'Had sent a list of high-profile fraud cases to PMO; unaware of where those cases stand', says Raghuram Rajan
Raghuram Rajan said he sent a list of the largest frauds to the PMO.
Former Reserve Bank of India (RBI) governor Raghuram Rajan said he had flagged off a list of high profile fraud cases to the Prime Minister's Office (PMO), but he was unaware of where those cases stood. Rajan said this on Sunday while speaking to NDTV on a slew of issues from the Indian economy to demonetisation to the RBI-government confrontation, Rajan touched upon some of the contentious issues and also made some suggestions.
#RajanToNDTV | Raghuram Rajan, on the list of high profile fraud cases that he submitted to the PMO, says "unaware of where those cases stand"
— NDTV (@ndtv) December 16, 2018
The 55-year-old economist, who is an international academician and the Katherine Dusak Miller Distinguished Service Professor of Finance at the University of Chicago Booth School of Business, spoke on the issue of RBI's cash reserves. He said there is always a pressure on the central bank to pay the government more. "When I was governor, we paid the highest dividend to the government. But that isn't the issue any more. The government doesn't just want the profit, it wants the excess." Rajan pointed out.
There has been an ongoing tug of war between the two constitutional entities with respect to the government’s demand for a substantial chunk of RBI’s cash reserves. The RBI wasn’t happy when the government pitched for dilution in prompt corrective action (PCA) imposed on 11 State-run banks and pushed for special provisions for MSMEs lending.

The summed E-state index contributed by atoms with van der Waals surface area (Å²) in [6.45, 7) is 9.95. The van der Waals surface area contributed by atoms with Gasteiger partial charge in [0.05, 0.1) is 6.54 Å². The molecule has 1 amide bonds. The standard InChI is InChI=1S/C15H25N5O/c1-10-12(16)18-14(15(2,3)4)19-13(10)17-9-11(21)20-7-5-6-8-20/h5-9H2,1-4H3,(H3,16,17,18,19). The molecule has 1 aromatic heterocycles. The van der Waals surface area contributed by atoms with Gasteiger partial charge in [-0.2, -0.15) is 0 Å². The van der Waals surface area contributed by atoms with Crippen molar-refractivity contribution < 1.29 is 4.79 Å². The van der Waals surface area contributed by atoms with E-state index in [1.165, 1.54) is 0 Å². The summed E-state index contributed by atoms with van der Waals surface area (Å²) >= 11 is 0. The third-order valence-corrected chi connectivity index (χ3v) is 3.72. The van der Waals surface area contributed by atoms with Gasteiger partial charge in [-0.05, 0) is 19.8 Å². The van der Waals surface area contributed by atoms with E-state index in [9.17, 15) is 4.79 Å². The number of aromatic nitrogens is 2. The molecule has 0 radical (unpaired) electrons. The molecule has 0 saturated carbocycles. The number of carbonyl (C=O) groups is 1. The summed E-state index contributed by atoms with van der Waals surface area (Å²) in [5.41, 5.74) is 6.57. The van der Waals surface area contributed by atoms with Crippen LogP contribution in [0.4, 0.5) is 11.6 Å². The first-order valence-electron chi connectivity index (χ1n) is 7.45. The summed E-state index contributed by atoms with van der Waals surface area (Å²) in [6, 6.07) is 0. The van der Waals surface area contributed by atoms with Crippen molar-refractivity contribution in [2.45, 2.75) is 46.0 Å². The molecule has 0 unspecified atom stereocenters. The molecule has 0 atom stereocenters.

Rajan suggested a solution to the ongoing fracas with the RBI. He said: "Given the controversies, it makes sense to have an external board to look at what's been done. I'm not a GDP expert but my sense is that we've gone backwards and forwards. Ultimately we have to have confidence. For the outside investor. And for policy decision," Rajan said.
Speaking about defaulters and fraud, Rajan sought to differentiate between the two. He said he had sent a list of high-profile fraud cases to the Prime Minister's Office (PMO) during his tenure. Speaking on a slew of issues on the Indian economy and global trends, Rajan said: "A defaulter is different from fraud. That (default) may be bad luck. If you start putting defaulters in jail then nobody will take any risk," he cautioned.
On demonetisation: The 8 November 2016 decision of the government to demonetise Rs 500 and Rs 1,000 currency notes had a singificant effect on growth, Rajan said. He said that when the world was growing faster, Indian slowed down. "Net impression is that it had a significant effect on our growth. There was a twin blow with the GST. GST was good in the long run, but had teething problems... I was asked about demonetisation, I said it was a bad idea," he said.
— NDTV (@ndtv) December 16, 2018